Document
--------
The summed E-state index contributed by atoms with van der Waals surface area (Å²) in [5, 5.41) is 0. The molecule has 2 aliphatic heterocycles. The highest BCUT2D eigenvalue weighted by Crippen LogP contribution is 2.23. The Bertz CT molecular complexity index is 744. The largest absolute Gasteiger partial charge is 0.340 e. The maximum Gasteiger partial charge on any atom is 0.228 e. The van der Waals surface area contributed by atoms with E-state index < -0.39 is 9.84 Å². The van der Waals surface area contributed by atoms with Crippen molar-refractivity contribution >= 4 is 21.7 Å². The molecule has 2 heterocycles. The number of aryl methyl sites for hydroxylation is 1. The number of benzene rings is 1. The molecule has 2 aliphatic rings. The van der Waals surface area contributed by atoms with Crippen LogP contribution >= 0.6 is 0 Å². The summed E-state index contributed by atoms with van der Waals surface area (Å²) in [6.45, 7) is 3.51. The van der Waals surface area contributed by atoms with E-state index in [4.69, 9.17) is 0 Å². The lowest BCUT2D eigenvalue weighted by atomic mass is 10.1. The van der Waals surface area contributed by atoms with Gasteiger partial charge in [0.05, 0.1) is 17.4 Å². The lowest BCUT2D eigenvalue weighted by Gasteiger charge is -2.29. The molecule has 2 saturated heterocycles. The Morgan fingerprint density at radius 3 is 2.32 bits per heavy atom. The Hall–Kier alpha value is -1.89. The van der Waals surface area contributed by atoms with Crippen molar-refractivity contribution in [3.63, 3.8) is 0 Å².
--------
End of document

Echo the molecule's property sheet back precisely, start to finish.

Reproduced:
The summed E-state index contributed by atoms with van der Waals surface area (Å²) in [5, 5.41) is 0. The molecule has 2 aliphatic heterocycles. The highest BCUT2D eigenvalue weighted by Crippen LogP contribution is 2.23. The Bertz CT molecular complexity index is 744. The largest absolute Gasteiger partial charge is 0.340 e. The maximum Gasteiger partial charge on any atom is 0.228 e. The van der Waals surface area contributed by atoms with E-state index < -0.39 is 9.84 Å². The van der Waals surface area contributed by atoms with Crippen molar-refractivity contribution >= 4 is 21.7 Å². The molecule has 2 heterocycles. The number of aryl methyl sites for hydroxylation is 1. The number of benzene rings is 1. The molecule has 2 aliphatic rings. The van der Waals surface area contributed by atoms with Crippen LogP contribution >= 0.6 is 0 Å². The summed E-state index contributed by atoms with van der Waals surface area (Å²) in [6.45, 7) is 3.51. The van der Waals surface area contributed by atoms with E-state index in [4.69, 9.17) is 0 Å². The lowest BCUT2D eigenvalue weighted by atomic mass is 10.1. The van der Waals surface area contributed by atoms with Gasteiger partial charge in [0.05, 0.1) is 17.4 Å². The lowest BCUT2D eigenvalue weighted by Gasteiger charge is -2.29. The molecule has 2 saturated heterocycles. The Morgan fingerprint density at radius 3 is 2.32 bits per heavy atom. The Hall–Kier alpha value is -1.89. The van der Waals surface area contributed by atoms with Crippen molar-refractivity contribution in [3.63, 3.8) is 0 Å².